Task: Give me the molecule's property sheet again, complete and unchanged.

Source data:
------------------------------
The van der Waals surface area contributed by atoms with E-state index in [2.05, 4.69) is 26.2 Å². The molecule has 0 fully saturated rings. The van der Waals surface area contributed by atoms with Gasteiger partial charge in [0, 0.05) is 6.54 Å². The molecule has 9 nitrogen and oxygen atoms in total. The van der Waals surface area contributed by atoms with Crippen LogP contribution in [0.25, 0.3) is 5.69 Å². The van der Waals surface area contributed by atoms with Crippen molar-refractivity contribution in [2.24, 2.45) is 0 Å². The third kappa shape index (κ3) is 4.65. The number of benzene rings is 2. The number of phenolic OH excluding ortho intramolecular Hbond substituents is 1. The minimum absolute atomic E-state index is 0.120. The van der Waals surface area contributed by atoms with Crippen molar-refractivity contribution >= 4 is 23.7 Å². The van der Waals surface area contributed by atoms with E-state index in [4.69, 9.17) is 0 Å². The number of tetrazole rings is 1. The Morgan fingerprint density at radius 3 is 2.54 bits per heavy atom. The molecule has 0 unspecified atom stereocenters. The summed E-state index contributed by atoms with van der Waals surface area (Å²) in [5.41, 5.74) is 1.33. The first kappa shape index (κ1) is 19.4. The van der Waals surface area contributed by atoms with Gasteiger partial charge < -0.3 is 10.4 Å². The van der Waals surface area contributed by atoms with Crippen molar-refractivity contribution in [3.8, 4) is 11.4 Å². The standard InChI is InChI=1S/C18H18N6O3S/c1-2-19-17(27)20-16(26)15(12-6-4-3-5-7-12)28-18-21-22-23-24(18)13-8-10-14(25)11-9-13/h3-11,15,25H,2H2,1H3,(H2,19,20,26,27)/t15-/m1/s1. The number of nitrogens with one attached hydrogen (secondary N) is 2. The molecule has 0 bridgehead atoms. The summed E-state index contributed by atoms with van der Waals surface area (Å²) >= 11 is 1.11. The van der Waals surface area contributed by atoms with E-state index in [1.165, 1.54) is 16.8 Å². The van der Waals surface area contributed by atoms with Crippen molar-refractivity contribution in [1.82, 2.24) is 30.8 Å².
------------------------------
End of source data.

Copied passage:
The van der Waals surface area contributed by atoms with E-state index in [2.05, 4.69) is 26.2 Å². The molecule has 0 fully saturated rings. The van der Waals surface area contributed by atoms with Gasteiger partial charge in [0, 0.05) is 6.54 Å². The molecule has 9 nitrogen and oxygen atoms in total. The van der Waals surface area contributed by atoms with Crippen LogP contribution in [0.25, 0.3) is 5.69 Å². The van der Waals surface area contributed by atoms with Crippen molar-refractivity contribution in [2.24, 2.45) is 0 Å². The third kappa shape index (κ3) is 4.65. The number of benzene rings is 2. The number of phenolic OH excluding ortho intramolecular Hbond substituents is 1. The minimum absolute atomic E-state index is 0.120. The van der Waals surface area contributed by atoms with Crippen molar-refractivity contribution >= 4 is 23.7 Å². The van der Waals surface area contributed by atoms with E-state index in [4.69, 9.17) is 0 Å². The number of tetrazole rings is 1. The Morgan fingerprint density at radius 3 is 2.54 bits per heavy atom. The molecule has 0 unspecified atom stereocenters. The summed E-state index contributed by atoms with van der Waals surface area (Å²) in [5.41, 5.74) is 1.33. The first kappa shape index (κ1) is 19.4. The van der Waals surface area contributed by atoms with Gasteiger partial charge < -0.3 is 10.4 Å². The van der Waals surface area contributed by atoms with Crippen molar-refractivity contribution in [3.8, 4) is 11.4 Å². The standard InChI is InChI=1S/C18H18N6O3S/c1-2-19-17(27)20-16(26)15(12-6-4-3-5-7-12)28-18-21-22-23-24(18)13-8-10-14(25)11-9-13/h3-11,15,25H,2H2,1H3,(H2,19,20,26,27)/t15-/m1/s1. The number of nitrogens with one attached hydrogen (secondary N) is 2. The molecule has 0 bridgehead atoms. The summed E-state index contributed by atoms with van der Waals surface area (Å²) >= 11 is 1.11. The van der Waals surface area contributed by atoms with E-state index in [1.165, 1.54) is 16.8 Å². The van der Waals surface area contributed by atoms with Crippen molar-refractivity contribution in [1.82, 2.24) is 30.8 Å².